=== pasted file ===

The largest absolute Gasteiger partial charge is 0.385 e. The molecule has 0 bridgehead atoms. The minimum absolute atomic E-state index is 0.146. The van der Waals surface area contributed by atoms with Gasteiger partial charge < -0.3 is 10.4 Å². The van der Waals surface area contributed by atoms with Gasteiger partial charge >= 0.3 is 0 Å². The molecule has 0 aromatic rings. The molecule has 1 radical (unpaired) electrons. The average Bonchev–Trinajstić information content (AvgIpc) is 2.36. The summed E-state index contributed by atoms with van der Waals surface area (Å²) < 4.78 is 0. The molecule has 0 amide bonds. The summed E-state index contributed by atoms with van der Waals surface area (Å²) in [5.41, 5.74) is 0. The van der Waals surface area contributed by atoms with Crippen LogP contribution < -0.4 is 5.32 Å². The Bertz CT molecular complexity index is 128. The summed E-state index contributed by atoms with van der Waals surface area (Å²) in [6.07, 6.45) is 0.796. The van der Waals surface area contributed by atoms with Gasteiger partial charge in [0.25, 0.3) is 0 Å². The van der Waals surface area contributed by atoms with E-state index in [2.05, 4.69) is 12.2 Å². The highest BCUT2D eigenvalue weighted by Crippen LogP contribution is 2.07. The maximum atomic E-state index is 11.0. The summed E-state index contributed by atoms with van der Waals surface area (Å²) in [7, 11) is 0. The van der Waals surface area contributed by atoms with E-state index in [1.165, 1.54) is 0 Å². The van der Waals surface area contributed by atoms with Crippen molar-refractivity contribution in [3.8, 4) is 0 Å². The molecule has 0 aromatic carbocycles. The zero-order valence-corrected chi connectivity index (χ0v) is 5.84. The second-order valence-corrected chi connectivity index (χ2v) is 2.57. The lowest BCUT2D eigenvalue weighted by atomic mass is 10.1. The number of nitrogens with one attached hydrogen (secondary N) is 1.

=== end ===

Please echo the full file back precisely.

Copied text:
The largest absolute Gasteiger partial charge is 0.385 e. The molecule has 0 bridgehead atoms. The minimum absolute atomic E-state index is 0.146. The van der Waals surface area contributed by atoms with Gasteiger partial charge < -0.3 is 10.4 Å². The van der Waals surface area contributed by atoms with Gasteiger partial charge >= 0.3 is 0 Å². The molecule has 0 aromatic rings. The molecule has 1 radical (unpaired) electrons. The average Bonchev–Trinajstić information content (AvgIpc) is 2.36. The summed E-state index contributed by atoms with van der Waals surface area (Å²) < 4.78 is 0. The molecule has 0 amide bonds. The summed E-state index contributed by atoms with van der Waals surface area (Å²) in [5.41, 5.74) is 0. The van der Waals surface area contributed by atoms with Crippen LogP contribution < -0.4 is 5.32 Å². The Bertz CT molecular complexity index is 128. The summed E-state index contributed by atoms with van der Waals surface area (Å²) in [6.07, 6.45) is 0.796. The van der Waals surface area contributed by atoms with Gasteiger partial charge in [0.25, 0.3) is 0 Å². The van der Waals surface area contributed by atoms with E-state index in [2.05, 4.69) is 12.2 Å². The highest BCUT2D eigenvalue weighted by Crippen LogP contribution is 2.07. The maximum atomic E-state index is 11.0. The summed E-state index contributed by atoms with van der Waals surface area (Å²) in [7, 11) is 0. The van der Waals surface area contributed by atoms with E-state index in [1.165, 1.54) is 0 Å². The van der Waals surface area contributed by atoms with Crippen molar-refractivity contribution in [3.8, 4) is 0 Å². The molecule has 0 aromatic carbocycles. The zero-order valence-corrected chi connectivity index (χ0v) is 5.84. The second-order valence-corrected chi connectivity index (χ2v) is 2.57. The lowest BCUT2D eigenvalue weighted by atomic mass is 10.1. The number of nitrogens with one attached hydrogen (secondary N) is 1.